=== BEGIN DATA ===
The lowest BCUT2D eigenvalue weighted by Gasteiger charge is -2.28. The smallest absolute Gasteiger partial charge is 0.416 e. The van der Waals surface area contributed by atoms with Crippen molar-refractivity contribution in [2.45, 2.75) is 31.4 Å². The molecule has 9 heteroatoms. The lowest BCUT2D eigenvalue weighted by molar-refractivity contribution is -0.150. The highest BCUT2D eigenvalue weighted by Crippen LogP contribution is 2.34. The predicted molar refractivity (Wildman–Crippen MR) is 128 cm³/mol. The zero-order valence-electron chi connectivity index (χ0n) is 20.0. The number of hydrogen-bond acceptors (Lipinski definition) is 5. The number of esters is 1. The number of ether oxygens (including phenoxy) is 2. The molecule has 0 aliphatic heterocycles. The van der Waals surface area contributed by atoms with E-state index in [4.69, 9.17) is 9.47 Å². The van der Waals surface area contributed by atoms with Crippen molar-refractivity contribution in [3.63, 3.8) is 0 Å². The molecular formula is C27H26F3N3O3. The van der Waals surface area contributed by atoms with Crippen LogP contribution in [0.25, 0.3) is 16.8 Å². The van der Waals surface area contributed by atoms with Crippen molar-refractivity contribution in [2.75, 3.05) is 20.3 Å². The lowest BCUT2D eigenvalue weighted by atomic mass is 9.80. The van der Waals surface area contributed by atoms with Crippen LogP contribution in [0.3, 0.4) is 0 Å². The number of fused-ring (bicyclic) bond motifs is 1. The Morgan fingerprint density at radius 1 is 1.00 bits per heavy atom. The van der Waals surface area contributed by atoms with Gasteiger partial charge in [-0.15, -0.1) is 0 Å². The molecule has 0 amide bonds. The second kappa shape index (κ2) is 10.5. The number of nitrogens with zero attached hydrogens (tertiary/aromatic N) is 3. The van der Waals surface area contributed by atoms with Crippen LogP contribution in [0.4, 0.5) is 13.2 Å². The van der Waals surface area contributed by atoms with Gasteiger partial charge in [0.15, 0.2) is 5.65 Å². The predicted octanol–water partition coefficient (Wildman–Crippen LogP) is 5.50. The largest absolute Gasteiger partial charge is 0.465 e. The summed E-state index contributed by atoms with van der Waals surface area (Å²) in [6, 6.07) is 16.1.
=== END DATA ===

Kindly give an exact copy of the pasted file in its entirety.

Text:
The lowest BCUT2D eigenvalue weighted by Gasteiger charge is -2.28. The smallest absolute Gasteiger partial charge is 0.416 e. The van der Waals surface area contributed by atoms with Crippen molar-refractivity contribution in [2.45, 2.75) is 31.4 Å². The molecule has 9 heteroatoms. The lowest BCUT2D eigenvalue weighted by molar-refractivity contribution is -0.150. The highest BCUT2D eigenvalue weighted by Crippen LogP contribution is 2.34. The predicted molar refractivity (Wildman–Crippen MR) is 128 cm³/mol. The zero-order valence-electron chi connectivity index (χ0n) is 20.0. The number of hydrogen-bond acceptors (Lipinski definition) is 5. The number of esters is 1. The number of ether oxygens (including phenoxy) is 2. The molecule has 0 aliphatic heterocycles. The van der Waals surface area contributed by atoms with E-state index in [4.69, 9.17) is 9.47 Å². The van der Waals surface area contributed by atoms with Crippen molar-refractivity contribution in [3.63, 3.8) is 0 Å². The molecular formula is C27H26F3N3O3. The van der Waals surface area contributed by atoms with Crippen LogP contribution in [0.25, 0.3) is 16.8 Å². The van der Waals surface area contributed by atoms with Crippen molar-refractivity contribution in [2.75, 3.05) is 20.3 Å². The lowest BCUT2D eigenvalue weighted by atomic mass is 9.80. The van der Waals surface area contributed by atoms with Crippen LogP contribution in [0.3, 0.4) is 0 Å². The number of fused-ring (bicyclic) bond motifs is 1. The Morgan fingerprint density at radius 1 is 1.00 bits per heavy atom. The van der Waals surface area contributed by atoms with Gasteiger partial charge in [-0.15, -0.1) is 0 Å². The molecule has 0 amide bonds. The second kappa shape index (κ2) is 10.5. The number of nitrogens with zero attached hydrogens (tertiary/aromatic N) is 3. The van der Waals surface area contributed by atoms with Crippen LogP contribution in [0.4, 0.5) is 13.2 Å². The van der Waals surface area contributed by atoms with Gasteiger partial charge in [0.15, 0.2) is 5.65 Å². The predicted octanol–water partition coefficient (Wildman–Crippen LogP) is 5.50. The largest absolute Gasteiger partial charge is 0.465 e. The summed E-state index contributed by atoms with van der Waals surface area (Å²) in [6, 6.07) is 16.1.